What is cinema?
No, it’s not a question in the same vein ala La Nouvelle Vague. More like: What do you get with cinema? Assuming you buy a ticket for the sole purpose of watching a movie, this is what you get:
What is Digital Cinema?
Digital cinema tries to replicate the same experience you had with 35mm film (assuming you ever saw a movie that way); but with digital technology.
You still get all of the above, but for some reason you’re having to pay more.
Digital cinema works exactly like how you play a movie on your computer. You open a player of your choice, load the movie and hit ‘play’. No more film loading, scratches, misaligned frames, reel numbers and the soothing ‘whir’ of film. It’s that simple.
The challenges that plague digital cinema are surprisingly similar to what plagued 35mm film viewing. You still have to throw a tremendous amount of consistent light on to a silver screen, and projectors are still esoteric monsters that demand reverence (and a lot of expensive service).
The extra features a cinema playback software provides are:
- Ability to insert advertisement
- Ability to censor scenes
- Ability to change sub-titles or audio on the fly
In many ways, it is the amalgamation of the free VLC player with the free distribution service called Youtube – but without the ‘free’.
What are the parts of a Digital Cinema System?
A digital cinema system is a group of hardware and software within a movie theater that makes the whole shebang run. Its job is to store, sync, playback and secure the data for continuous use.
The parts of a digital cinema system are:
- Server – a computer whose job is to ‘serve’ files. To know more about servers, read Storage and Servers, from AFRAID: A RAID Primer
- Storage – Hard drives that store the movies, usually encrypted; and in RAID or other redundancy.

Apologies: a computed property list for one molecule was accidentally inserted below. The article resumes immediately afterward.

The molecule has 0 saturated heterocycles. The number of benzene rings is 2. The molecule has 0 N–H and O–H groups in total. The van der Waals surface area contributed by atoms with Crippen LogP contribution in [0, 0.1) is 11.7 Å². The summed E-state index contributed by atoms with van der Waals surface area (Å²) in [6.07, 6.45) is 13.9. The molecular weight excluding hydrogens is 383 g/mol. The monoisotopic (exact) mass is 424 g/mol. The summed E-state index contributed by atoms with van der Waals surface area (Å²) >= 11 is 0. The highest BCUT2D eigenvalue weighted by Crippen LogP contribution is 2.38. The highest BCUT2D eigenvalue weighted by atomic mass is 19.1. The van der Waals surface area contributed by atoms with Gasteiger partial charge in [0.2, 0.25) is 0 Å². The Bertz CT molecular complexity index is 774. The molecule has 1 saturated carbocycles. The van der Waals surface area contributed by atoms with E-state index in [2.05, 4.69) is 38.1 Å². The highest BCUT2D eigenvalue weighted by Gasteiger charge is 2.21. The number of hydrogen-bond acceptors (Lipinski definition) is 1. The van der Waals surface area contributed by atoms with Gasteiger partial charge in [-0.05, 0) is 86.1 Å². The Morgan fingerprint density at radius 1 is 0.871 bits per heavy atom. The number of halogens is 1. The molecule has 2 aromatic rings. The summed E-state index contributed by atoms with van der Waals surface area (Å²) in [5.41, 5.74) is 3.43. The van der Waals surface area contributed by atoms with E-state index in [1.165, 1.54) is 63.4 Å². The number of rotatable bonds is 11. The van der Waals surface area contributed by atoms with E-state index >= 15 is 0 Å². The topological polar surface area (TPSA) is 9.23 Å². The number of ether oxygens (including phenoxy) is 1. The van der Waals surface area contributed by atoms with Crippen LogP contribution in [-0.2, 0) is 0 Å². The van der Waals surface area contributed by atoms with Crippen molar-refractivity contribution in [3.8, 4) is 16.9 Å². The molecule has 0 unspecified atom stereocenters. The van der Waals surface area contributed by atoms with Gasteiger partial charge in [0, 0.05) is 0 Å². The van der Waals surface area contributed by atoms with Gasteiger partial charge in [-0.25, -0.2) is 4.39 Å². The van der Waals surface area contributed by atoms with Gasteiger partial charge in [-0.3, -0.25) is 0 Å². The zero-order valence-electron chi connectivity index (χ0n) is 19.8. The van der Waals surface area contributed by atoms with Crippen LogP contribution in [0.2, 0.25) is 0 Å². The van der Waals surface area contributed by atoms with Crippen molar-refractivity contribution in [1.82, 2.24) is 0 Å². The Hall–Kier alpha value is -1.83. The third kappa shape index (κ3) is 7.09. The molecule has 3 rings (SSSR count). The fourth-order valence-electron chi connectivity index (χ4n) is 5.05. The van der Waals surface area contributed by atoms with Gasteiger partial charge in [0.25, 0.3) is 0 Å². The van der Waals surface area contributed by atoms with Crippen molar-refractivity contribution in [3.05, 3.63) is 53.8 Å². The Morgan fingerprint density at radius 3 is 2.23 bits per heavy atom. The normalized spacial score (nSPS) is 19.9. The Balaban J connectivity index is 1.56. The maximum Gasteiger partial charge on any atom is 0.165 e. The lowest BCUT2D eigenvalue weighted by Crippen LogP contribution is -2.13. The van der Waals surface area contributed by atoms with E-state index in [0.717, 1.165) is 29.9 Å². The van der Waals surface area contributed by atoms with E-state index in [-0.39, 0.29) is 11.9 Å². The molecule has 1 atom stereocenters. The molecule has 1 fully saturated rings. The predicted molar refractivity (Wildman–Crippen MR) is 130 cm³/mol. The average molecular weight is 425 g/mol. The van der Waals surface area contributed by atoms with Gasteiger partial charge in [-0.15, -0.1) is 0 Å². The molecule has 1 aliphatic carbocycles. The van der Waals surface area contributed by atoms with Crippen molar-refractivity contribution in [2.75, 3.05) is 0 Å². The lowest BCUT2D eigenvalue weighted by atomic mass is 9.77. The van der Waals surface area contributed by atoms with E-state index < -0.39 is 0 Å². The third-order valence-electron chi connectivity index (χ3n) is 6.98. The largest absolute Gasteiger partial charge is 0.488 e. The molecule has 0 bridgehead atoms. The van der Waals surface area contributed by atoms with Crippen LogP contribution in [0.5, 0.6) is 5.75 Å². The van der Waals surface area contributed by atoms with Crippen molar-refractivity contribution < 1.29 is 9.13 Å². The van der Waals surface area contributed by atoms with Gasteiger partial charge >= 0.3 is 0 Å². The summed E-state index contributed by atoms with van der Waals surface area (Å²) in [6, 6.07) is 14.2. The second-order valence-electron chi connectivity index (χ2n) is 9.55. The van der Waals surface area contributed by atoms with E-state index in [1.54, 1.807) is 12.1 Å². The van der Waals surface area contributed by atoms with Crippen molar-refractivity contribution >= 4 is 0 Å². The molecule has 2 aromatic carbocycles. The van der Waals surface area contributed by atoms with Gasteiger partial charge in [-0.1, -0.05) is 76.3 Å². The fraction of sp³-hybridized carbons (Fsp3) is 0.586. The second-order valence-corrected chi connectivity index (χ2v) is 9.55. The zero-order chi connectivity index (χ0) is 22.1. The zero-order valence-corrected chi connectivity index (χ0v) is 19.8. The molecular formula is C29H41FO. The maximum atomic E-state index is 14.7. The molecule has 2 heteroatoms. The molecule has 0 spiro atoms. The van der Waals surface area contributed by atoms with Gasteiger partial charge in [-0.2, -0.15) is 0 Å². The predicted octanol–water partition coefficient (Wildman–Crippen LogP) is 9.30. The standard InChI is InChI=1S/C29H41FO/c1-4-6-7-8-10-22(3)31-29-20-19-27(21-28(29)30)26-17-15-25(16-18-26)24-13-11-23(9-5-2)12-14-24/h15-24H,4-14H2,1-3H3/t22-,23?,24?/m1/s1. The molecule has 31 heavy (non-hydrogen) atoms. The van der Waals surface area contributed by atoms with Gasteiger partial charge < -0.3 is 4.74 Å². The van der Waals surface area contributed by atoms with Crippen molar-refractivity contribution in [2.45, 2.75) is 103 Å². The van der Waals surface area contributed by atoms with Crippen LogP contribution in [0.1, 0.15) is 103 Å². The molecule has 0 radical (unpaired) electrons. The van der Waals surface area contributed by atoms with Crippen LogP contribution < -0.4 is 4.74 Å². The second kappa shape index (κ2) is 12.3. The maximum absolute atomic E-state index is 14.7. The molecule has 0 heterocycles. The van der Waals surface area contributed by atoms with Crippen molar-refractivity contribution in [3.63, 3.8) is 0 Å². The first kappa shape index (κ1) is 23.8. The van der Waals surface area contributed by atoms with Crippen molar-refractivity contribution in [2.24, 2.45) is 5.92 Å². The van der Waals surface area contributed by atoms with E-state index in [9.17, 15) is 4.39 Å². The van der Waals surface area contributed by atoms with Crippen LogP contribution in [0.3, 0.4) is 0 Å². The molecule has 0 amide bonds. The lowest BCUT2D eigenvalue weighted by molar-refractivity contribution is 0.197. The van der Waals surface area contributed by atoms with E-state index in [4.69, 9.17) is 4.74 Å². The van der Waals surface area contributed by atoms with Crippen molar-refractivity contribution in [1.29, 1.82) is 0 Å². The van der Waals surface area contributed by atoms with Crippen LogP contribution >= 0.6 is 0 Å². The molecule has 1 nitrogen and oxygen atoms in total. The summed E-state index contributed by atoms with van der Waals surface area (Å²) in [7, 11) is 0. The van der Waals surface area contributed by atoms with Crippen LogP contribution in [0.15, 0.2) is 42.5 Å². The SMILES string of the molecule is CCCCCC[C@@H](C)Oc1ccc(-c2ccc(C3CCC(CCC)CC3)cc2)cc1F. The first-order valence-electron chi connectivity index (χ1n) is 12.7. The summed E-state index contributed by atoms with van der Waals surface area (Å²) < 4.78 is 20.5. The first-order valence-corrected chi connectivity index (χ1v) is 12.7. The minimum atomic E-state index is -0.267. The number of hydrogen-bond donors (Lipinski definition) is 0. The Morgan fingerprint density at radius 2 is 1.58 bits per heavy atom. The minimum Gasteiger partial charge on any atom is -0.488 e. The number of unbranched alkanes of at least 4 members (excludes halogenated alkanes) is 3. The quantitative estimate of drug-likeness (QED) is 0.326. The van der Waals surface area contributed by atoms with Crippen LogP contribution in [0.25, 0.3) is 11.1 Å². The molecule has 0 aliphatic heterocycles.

- Projector – typically a DLP projector from Sony, Barco, Christie Digital or NEC.
- Projection Screen – silver or similar material which reflects as much light as possible for maximum efficiency.
- Audio speakers – for surround sound.
- Audio and video interfaces – for specific audio and video support – like Dolby, THX, etc.
- Software – the glue and lubricant that holds everything together and ensures smooth operation.
For the sake of simplicity I’m avoiding stereoscopic projection, though it’s not very different.
What is Digital Cinema Distribution?
Digital Cinema Distribution is the network of movie theater chains (single theaters are getting eaten alive) that are ‘connected’ to receive a movie for playback.
Depending on how paranoid the distribution service is, the playback might be live (streaming), or off an encrypted hard drive. There is always a ‘key’ exchanged, for validation, between a specific movie theater and the distribution mother-center. This is similar to signing-in to your favorite service.
Many digital cinema systems connected together is nothing but many computers connected together over a wide area (Wide Area Network, or WAN). If the distances are too great, movies can be transmitted via satellite. The widespread belief is that anything that costs more money is proportionately more secure. As the piracy industry shows, this is baloney.
All the servers are connected to a central server that dishes out movies, ensures no uninvited server is connected (even the legal ones who have forgotten to pay their dues), and keeps a log of every activity. In comparison to Youtube, the worldwide digital cinema distribution network is child’s play.